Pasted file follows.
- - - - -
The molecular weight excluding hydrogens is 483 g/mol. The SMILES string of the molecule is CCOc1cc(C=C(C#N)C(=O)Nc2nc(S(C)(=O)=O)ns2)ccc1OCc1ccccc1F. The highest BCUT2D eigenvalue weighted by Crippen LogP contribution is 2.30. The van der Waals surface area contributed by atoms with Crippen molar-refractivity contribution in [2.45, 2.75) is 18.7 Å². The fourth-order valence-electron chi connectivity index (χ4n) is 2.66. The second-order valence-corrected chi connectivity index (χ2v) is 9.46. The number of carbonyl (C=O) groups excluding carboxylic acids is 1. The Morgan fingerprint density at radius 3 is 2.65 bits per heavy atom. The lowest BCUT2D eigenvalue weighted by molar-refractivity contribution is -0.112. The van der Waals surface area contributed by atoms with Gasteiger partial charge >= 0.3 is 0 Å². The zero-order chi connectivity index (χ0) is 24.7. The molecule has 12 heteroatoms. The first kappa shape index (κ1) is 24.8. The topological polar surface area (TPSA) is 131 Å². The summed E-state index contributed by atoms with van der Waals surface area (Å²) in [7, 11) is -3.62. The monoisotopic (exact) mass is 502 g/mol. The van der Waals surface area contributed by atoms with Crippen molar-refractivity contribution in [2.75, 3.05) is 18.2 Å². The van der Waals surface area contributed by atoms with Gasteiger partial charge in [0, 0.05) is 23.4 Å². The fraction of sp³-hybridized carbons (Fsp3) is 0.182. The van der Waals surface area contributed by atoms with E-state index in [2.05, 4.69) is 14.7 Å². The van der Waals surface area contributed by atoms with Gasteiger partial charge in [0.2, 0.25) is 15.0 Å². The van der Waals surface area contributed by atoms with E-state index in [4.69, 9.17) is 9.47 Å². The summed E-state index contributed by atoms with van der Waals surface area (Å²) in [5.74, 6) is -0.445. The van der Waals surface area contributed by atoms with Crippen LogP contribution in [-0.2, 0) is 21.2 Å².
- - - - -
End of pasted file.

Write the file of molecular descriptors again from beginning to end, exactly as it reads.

The molecular weight excluding hydrogens is 483 g/mol. The SMILES string of the molecule is CCOc1cc(C=C(C#N)C(=O)Nc2nc(S(C)(=O)=O)ns2)ccc1OCc1ccccc1F. The highest BCUT2D eigenvalue weighted by Crippen LogP contribution is 2.30. The van der Waals surface area contributed by atoms with Crippen molar-refractivity contribution in [2.45, 2.75) is 18.7 Å². The fourth-order valence-electron chi connectivity index (χ4n) is 2.66. The second-order valence-corrected chi connectivity index (χ2v) is 9.46. The number of carbonyl (C=O) groups excluding carboxylic acids is 1. The Morgan fingerprint density at radius 3 is 2.65 bits per heavy atom. The lowest BCUT2D eigenvalue weighted by molar-refractivity contribution is -0.112. The van der Waals surface area contributed by atoms with Gasteiger partial charge >= 0.3 is 0 Å². The zero-order chi connectivity index (χ0) is 24.7. The molecule has 12 heteroatoms. The first kappa shape index (κ1) is 24.8. The topological polar surface area (TPSA) is 131 Å². The summed E-state index contributed by atoms with van der Waals surface area (Å²) in [7, 11) is -3.62. The monoisotopic (exact) mass is 502 g/mol. The van der Waals surface area contributed by atoms with Crippen molar-refractivity contribution in [2.75, 3.05) is 18.2 Å². The van der Waals surface area contributed by atoms with Gasteiger partial charge in [0, 0.05) is 23.4 Å². The fraction of sp³-hybridized carbons (Fsp3) is 0.182. The van der Waals surface area contributed by atoms with E-state index in [2.05, 4.69) is 14.7 Å². The van der Waals surface area contributed by atoms with Gasteiger partial charge in [0.2, 0.25) is 15.0 Å². The van der Waals surface area contributed by atoms with E-state index in [4.69, 9.17) is 9.47 Å². The summed E-state index contributed by atoms with van der Waals surface area (Å²) in [5.74, 6) is -0.445. The van der Waals surface area contributed by atoms with Crippen LogP contribution in [-0.2, 0) is 21.2 Å².